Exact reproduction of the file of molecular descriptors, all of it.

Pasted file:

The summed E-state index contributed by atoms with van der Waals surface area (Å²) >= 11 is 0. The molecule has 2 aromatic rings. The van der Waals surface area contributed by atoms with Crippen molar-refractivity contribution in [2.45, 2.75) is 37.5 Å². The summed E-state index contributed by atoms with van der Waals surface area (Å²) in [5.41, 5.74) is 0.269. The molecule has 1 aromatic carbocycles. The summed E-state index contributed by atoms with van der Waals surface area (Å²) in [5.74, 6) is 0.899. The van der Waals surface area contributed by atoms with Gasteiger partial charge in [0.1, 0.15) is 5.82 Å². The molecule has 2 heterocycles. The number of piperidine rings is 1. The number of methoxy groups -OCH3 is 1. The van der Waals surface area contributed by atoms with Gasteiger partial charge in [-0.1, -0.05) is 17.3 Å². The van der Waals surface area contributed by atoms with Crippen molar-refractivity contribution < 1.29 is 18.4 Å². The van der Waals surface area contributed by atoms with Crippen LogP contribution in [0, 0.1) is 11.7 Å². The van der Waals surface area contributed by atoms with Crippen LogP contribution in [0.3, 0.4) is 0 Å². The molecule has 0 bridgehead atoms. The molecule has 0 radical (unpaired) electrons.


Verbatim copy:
The summed E-state index contributed by atoms with van der Waals surface area (Å²) >= 11 is 0. The molecule has 2 aromatic rings. The van der Waals surface area contributed by atoms with Crippen molar-refractivity contribution in [2.45, 2.75) is 37.5 Å². The summed E-state index contributed by atoms with van der Waals surface area (Å²) in [5.41, 5.74) is 0.269. The molecule has 1 aromatic carbocycles. The summed E-state index contributed by atoms with van der Waals surface area (Å²) in [5.74, 6) is 0.899. The van der Waals surface area contributed by atoms with Gasteiger partial charge in [0.1, 0.15) is 5.82 Å². The molecule has 2 heterocycles. The number of piperidine rings is 1. The number of methoxy groups -OCH3 is 1. The van der Waals surface area contributed by atoms with Gasteiger partial charge in [-0.1, -0.05) is 17.3 Å². The van der Waals surface area contributed by atoms with Crippen molar-refractivity contribution < 1.29 is 18.4 Å². The van der Waals surface area contributed by atoms with Crippen LogP contribution in [0, 0.1) is 11.7 Å². The van der Waals surface area contributed by atoms with Crippen LogP contribution in [0.3, 0.4) is 0 Å². The molecule has 0 bridgehead atoms. The molecule has 0 radical (unpaired) electrons.